STORM Ciara is still kicking off in the north of Britain and is giving us a parting gift of up to six inches of snow and treacherous ice today.
Here's what the Met Office has to say about the white stuff and whether or not we should prepare ourselves.
Will it snow in the UK today?
Brits woke up on today from the coldest night of winter so far.
Snow is forecast for the highlands and high-level areas of northern England, where the Met Office has issued yellow weather warnings.
The Met Office has said areas over 300m could see 15cm of snow, with 5-10cm set to fall above 150m.
Meanwhile, 1-3cm could fall below 150m.
Meteorologist Simon Partridge said: "There's potential that we could see the coldest night of winter so far on Monday night going into Tuesday morning.
"It depends if we have clear skies over snow for long enough. This leads to cold temperatures, and we'll certainly have two cold days."
The Weather Outlook forecaster Brian Gaze said: “There's been almost no snow this winter for most – but the white stuff is finally on the way.
“A tongue of cold air is crossing the Atlantic from Canada, set to bring low-level snow.”
Where will be affected by snow?
The bulk of the snowfall will be hitting Scotland and the north where it is refusing to shift from the peaks.
Temperatures in the south and midlands are not likely to fall to appropriate temperatures so most of us will have to put up with sleet and rain continuing to flood our homes and streets.
Snowy cities and towns this week are:
Where are the snowiest places in the UK?
The places most likely to get snow int he UK according to the MET office are:
- Cairgorms (76 days per year)
- Shetland Islands (64 days per year)
- Fair Isle (62 days per year)
- Orkney Islands (59 days per year)
- Copley, County Durham (52 days per year)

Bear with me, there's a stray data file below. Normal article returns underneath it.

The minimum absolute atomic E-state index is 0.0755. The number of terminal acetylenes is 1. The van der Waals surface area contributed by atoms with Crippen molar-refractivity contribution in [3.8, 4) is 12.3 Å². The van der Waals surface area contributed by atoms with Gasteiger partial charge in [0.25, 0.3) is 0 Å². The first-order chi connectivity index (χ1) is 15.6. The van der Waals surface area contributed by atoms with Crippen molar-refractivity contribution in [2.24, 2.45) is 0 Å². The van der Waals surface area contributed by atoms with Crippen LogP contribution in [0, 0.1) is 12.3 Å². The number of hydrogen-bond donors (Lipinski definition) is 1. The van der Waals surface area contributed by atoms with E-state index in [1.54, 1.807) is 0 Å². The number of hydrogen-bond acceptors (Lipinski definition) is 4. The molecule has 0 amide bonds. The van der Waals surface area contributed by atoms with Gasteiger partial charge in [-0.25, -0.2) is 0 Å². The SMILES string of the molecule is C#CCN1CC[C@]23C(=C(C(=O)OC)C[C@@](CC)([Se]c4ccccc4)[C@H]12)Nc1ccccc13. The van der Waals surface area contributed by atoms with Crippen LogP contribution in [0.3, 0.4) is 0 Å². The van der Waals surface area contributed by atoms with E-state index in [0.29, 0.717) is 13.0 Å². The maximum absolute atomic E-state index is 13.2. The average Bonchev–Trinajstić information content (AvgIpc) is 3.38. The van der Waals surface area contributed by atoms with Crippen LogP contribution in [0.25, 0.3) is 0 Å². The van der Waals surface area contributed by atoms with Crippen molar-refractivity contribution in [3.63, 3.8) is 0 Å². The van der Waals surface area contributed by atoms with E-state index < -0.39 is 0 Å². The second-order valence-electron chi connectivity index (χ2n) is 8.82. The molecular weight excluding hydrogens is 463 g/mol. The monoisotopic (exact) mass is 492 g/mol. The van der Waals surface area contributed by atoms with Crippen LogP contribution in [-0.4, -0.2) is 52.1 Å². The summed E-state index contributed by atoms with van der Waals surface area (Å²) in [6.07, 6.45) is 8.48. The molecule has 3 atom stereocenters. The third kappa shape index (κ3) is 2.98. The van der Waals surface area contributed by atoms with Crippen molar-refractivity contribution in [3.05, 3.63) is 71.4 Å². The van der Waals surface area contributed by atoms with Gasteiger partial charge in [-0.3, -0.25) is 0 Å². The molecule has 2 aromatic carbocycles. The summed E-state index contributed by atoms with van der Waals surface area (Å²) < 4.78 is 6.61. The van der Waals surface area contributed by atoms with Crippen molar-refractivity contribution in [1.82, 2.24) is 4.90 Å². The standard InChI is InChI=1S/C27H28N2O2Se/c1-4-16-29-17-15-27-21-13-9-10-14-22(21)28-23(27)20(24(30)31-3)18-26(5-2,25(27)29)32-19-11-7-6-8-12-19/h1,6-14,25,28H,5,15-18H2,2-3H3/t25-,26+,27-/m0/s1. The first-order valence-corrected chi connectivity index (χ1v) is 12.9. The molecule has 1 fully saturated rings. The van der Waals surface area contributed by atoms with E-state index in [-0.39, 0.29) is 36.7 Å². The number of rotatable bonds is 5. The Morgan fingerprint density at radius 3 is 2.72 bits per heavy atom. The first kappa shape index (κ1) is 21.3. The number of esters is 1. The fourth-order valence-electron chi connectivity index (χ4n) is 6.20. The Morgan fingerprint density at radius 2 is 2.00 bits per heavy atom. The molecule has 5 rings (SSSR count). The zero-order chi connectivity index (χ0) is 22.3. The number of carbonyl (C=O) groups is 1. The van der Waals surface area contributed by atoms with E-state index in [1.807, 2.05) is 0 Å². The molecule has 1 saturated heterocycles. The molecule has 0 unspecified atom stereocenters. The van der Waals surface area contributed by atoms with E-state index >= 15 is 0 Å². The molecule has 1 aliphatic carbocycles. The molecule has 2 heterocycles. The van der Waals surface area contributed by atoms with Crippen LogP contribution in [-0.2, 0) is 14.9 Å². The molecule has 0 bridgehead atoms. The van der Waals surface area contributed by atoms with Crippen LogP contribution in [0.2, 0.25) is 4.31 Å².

- Leadhills (51 days per year)
- Widdybank Fell (50 days per year)
- Eskdalemuir (49 days per year)
- Kinbrace (49 days per year)
- Knockanrock (48 days per year)
What are the coldest UK winters on record?
- There was a "little ice age" between 1300 – 1850 which saw the River Thames frozen solid
- The worst UK winter on record was dubbed the "Great Frost", way back in 1683-84
- The winter of 1739-40 is one of the worst on record with a severe frost, which saw temperatures plummet to -9C
- In 1963 the Thames froze again as snow blanketed the country
- Between 1978-1979 the UK suffered again under a modern "snowmageddon"
- And in 2010, a "Big Freeze" across Britain saw an average temperature of -1C, the coldest for 100 years, the Met Office confirmed
Was December 2019 a record month?
Yes, it was – but not for the reasons you'd expect.
December 2019 was bizarrely the hottest on record.
It even gave us the hottest ever December day – amazingly in the Scottish Highlands.
Temperatures reached a glorious 18.7C.
And the Met Office revealed the last decade was the second-hottest in 100 years.
They put the scorching weather down to a "consequence of our warming climate".
The Met Office said that the 10 years from 2010 to 2019 had been the second-warmest and second-wettest decade in the country over the past 100 years, slightly behind 2000 to 2009.
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